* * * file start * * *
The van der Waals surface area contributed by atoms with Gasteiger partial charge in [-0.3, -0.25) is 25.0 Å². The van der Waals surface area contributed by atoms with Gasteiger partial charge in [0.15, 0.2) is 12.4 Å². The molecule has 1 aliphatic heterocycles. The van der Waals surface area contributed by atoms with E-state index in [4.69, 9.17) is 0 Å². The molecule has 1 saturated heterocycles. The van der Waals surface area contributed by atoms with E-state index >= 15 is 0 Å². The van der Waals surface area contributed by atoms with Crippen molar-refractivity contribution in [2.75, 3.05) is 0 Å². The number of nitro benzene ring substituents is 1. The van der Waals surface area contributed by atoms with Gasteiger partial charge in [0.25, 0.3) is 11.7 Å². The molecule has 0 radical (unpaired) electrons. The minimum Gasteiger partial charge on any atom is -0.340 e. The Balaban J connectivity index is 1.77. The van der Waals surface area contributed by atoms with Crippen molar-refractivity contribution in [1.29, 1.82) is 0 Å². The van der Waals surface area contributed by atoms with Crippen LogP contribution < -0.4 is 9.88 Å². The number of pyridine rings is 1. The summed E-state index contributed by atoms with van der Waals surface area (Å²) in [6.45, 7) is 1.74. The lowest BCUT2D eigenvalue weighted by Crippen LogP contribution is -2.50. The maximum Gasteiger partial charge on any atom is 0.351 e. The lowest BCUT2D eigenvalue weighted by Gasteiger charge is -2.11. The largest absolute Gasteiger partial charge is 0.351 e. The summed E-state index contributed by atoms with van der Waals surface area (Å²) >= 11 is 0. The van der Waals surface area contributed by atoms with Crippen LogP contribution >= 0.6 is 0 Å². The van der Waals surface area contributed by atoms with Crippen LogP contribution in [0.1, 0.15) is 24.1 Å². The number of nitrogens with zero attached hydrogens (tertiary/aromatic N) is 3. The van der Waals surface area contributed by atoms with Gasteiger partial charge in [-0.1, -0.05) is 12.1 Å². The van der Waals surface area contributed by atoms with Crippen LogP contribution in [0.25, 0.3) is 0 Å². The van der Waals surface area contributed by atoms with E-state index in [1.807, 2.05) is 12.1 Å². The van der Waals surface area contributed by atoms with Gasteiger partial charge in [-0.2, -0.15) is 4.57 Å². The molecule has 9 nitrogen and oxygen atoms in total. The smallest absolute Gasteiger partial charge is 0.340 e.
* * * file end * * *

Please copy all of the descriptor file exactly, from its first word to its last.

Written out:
The van der Waals surface area contributed by atoms with Gasteiger partial charge in [-0.3, -0.25) is 25.0 Å². The van der Waals surface area contributed by atoms with Gasteiger partial charge in [0.15, 0.2) is 12.4 Å². The molecule has 1 aliphatic heterocycles. The van der Waals surface area contributed by atoms with E-state index in [4.69, 9.17) is 0 Å². The molecule has 1 saturated heterocycles. The van der Waals surface area contributed by atoms with E-state index >= 15 is 0 Å². The van der Waals surface area contributed by atoms with Crippen molar-refractivity contribution in [2.75, 3.05) is 0 Å². The number of nitro benzene ring substituents is 1. The van der Waals surface area contributed by atoms with Gasteiger partial charge in [0.25, 0.3) is 11.7 Å². The molecule has 0 radical (unpaired) electrons. The minimum Gasteiger partial charge on any atom is -0.340 e. The Balaban J connectivity index is 1.77. The van der Waals surface area contributed by atoms with Crippen molar-refractivity contribution in [1.29, 1.82) is 0 Å². The van der Waals surface area contributed by atoms with Crippen LogP contribution < -0.4 is 9.88 Å². The number of pyridine rings is 1. The summed E-state index contributed by atoms with van der Waals surface area (Å²) in [6.45, 7) is 1.74. The lowest BCUT2D eigenvalue weighted by Crippen LogP contribution is -2.50. The maximum Gasteiger partial charge on any atom is 0.351 e. The lowest BCUT2D eigenvalue weighted by Gasteiger charge is -2.11. The largest absolute Gasteiger partial charge is 0.351 e. The summed E-state index contributed by atoms with van der Waals surface area (Å²) >= 11 is 0. The van der Waals surface area contributed by atoms with Crippen LogP contribution >= 0.6 is 0 Å². The van der Waals surface area contributed by atoms with Crippen LogP contribution in [0.1, 0.15) is 24.1 Å². The number of nitrogens with zero attached hydrogens (tertiary/aromatic N) is 3. The van der Waals surface area contributed by atoms with Gasteiger partial charge in [-0.1, -0.05) is 12.1 Å². The van der Waals surface area contributed by atoms with Crippen LogP contribution in [0.25, 0.3) is 0 Å². The van der Waals surface area contributed by atoms with E-state index in [1.807, 2.05) is 12.1 Å². The van der Waals surface area contributed by atoms with Gasteiger partial charge in [-0.2, -0.15) is 4.57 Å². The molecule has 9 nitrogen and oxygen atoms in total. The smallest absolute Gasteiger partial charge is 0.340 e.